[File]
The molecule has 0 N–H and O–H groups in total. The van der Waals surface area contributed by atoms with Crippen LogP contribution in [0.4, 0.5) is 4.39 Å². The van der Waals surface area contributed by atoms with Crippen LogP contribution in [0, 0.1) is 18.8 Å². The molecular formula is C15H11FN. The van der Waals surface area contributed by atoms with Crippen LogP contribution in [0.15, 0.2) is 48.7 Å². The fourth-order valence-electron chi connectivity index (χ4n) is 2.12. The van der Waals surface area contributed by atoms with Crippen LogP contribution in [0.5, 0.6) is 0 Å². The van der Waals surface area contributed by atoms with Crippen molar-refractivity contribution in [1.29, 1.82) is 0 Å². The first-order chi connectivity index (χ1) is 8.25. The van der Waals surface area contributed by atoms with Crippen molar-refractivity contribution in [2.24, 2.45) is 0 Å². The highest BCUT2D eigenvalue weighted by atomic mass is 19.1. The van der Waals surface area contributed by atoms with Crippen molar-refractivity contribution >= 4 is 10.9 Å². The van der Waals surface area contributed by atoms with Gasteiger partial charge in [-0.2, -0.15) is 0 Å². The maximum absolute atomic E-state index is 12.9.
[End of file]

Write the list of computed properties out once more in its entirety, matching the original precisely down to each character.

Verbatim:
The molecule has 0 N–H and O–H groups in total. The van der Waals surface area contributed by atoms with Crippen LogP contribution in [0.4, 0.5) is 4.39 Å². The van der Waals surface area contributed by atoms with Crippen LogP contribution in [0, 0.1) is 18.8 Å². The molecular formula is C15H11FN. The van der Waals surface area contributed by atoms with Crippen LogP contribution in [0.15, 0.2) is 48.7 Å². The fourth-order valence-electron chi connectivity index (χ4n) is 2.12. The van der Waals surface area contributed by atoms with Crippen LogP contribution in [0.5, 0.6) is 0 Å². The van der Waals surface area contributed by atoms with Crippen molar-refractivity contribution in [1.29, 1.82) is 0 Å². The first-order chi connectivity index (χ1) is 8.25. The van der Waals surface area contributed by atoms with Crippen molar-refractivity contribution in [2.24, 2.45) is 0 Å². The highest BCUT2D eigenvalue weighted by atomic mass is 19.1. The van der Waals surface area contributed by atoms with Crippen molar-refractivity contribution >= 4 is 10.9 Å². The van der Waals surface area contributed by atoms with Gasteiger partial charge in [-0.2, -0.15) is 0 Å². The maximum absolute atomic E-state index is 12.9.